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Antitrust And Trade Regulation Law Lawyers In New Brunswick New Jersey

New Brunswick is a city in Middlesex County, New Jersey. It is the county seat, and the home to the seat of Rutgers University. The city is located on the Northeast Corridor rail line, 31 miles (50 km) southwest of New York City, on the southern bank of the Raritan River. The 2006 United States Census Bureau population estimate of New Brunswick was 50,172. The city is also known by the local nickname "Hub City," and has been promoted as "the Healthcare City", the former reflecting its status as a major urban center of Central Jersey, serviced by many railroads during the nineteenth century, and the latter due to the concentration of medical facilities, including Robert Wood Johnson University Hospital and Saint Peter's University Hospital, as well as the University of Medicine and Dentistry of New Jersey (UMDNJ)-Robert Wood Johnson Medical School. The corporate offices or production facilities of several large pharmaceutical companies are also within city limits. New Brunswick was formed by Royal Charter on December 30, 1730, within other townships in Middlesex County and Somerset County and was reformed by Royal Charter with the same boundaries on February 12, 1763, at which time it was divided into north and south wards. New Brunswick was incorporated as a city by an Act of the New Jersey Legislature on September 1, 1784. New Brunswick is noted for its rich ethnic heritage. At one time, one quarter of the Hungarian population in New Jersey resided in the city. Today, much of that Hungarian community continues to thrive as well as a growing Hispanic community that has developed around French Street past Robert Wood Johnson University Hospital.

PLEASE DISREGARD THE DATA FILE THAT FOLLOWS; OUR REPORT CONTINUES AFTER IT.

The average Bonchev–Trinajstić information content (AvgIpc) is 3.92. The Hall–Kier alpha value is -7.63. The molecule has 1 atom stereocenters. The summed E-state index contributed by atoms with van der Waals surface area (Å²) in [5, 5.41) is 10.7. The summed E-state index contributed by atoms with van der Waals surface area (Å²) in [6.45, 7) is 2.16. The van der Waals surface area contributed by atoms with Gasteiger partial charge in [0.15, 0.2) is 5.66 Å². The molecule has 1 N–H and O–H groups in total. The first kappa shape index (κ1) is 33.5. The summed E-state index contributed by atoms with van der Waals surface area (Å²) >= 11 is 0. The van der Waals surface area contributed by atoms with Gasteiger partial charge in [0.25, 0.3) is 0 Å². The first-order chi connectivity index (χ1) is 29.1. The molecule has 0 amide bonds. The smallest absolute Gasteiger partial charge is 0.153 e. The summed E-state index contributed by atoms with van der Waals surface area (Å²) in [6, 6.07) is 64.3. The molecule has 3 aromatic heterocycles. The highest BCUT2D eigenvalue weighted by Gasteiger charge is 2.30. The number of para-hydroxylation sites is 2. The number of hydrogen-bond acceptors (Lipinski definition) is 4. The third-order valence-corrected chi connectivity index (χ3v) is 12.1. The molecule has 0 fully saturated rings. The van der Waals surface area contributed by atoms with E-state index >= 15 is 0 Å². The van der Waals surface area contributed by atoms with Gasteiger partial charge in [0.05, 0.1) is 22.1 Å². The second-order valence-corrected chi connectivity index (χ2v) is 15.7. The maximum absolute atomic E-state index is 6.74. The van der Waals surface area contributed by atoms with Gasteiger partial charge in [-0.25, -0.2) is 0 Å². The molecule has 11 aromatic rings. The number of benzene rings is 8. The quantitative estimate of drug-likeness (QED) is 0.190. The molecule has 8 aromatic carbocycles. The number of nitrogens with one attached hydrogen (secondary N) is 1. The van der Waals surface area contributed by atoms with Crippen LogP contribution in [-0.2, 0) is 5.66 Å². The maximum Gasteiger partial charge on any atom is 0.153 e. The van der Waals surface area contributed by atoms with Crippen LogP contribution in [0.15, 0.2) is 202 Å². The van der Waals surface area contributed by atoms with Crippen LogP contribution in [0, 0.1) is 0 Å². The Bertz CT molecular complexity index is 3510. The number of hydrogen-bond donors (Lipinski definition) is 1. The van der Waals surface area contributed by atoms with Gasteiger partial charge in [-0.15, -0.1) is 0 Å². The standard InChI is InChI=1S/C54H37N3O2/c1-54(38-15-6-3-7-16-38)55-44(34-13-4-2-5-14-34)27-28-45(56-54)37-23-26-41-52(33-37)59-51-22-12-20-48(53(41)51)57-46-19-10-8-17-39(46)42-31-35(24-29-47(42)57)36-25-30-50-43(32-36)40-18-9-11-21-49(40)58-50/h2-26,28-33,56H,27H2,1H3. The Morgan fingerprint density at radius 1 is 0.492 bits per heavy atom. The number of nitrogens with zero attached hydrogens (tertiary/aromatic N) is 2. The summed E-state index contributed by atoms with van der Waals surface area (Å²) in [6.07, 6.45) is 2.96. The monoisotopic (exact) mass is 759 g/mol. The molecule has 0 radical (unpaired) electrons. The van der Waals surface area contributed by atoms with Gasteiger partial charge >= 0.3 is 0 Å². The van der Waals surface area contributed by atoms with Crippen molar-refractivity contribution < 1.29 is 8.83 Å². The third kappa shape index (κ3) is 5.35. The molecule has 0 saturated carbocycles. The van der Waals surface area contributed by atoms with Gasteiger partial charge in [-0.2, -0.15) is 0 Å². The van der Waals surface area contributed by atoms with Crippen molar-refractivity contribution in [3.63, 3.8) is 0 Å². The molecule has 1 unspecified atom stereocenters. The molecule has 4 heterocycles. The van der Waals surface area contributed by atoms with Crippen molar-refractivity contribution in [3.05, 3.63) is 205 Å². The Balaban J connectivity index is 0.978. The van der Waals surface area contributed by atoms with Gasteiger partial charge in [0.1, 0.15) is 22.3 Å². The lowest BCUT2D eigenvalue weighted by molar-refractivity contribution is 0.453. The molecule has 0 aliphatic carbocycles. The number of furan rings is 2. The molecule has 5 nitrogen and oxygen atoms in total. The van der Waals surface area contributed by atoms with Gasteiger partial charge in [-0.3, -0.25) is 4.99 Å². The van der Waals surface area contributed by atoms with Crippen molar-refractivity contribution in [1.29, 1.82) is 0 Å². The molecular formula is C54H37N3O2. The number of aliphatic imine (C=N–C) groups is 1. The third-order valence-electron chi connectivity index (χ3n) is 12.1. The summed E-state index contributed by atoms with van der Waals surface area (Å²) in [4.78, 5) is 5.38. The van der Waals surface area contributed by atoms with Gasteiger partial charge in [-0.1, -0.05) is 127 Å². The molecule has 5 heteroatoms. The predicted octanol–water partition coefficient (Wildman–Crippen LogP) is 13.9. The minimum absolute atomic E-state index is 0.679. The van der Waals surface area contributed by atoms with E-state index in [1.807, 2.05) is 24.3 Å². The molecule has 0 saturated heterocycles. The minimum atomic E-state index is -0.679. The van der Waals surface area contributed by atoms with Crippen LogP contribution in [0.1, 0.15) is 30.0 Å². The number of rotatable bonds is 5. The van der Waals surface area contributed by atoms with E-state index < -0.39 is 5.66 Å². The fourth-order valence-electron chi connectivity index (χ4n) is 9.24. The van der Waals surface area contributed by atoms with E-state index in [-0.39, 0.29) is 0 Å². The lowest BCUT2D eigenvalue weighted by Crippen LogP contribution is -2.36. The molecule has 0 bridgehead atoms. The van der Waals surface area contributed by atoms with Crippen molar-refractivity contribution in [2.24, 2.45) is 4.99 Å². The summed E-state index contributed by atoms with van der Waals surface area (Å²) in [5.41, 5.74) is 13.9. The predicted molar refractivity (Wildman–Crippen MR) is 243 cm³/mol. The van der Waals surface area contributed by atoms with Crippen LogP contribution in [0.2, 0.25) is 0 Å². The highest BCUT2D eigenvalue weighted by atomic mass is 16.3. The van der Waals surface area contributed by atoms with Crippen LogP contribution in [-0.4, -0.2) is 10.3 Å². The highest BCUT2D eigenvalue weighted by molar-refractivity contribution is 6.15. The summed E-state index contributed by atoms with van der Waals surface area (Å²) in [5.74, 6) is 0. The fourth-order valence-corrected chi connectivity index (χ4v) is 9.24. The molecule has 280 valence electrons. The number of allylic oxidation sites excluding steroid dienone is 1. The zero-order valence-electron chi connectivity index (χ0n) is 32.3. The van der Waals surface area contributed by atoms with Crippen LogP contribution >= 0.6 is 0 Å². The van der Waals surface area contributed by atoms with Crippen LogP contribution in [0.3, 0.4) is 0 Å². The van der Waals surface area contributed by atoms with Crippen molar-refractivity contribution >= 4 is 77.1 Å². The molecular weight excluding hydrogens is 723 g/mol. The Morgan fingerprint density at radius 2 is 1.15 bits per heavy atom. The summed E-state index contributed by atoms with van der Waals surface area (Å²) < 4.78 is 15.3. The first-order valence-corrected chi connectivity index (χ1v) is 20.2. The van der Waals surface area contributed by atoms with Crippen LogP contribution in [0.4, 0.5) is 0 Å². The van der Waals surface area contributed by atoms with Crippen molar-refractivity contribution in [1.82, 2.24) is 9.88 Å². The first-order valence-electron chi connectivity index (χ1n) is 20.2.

What is antitrust and trade regulation law?

Antitrust and Trade Regulation laws aim to promote free competition in the marketplace. Agreements or cooperative efforts by two or more entities that affects or restrains competitors is illegal under these laws. The Sherman Act makes illegal any contract, combination, or conspiracy in restraint of trade or commerce and makes monopolies and attempts, combinations, or conspiracies to monopolize illegal. The Clayton Act regulate price discrimination, tying and exclusive dealing contracts, stock acquisition and interlocking directorates.

Answers to antitrust and trade regulation law issues in New Jersey

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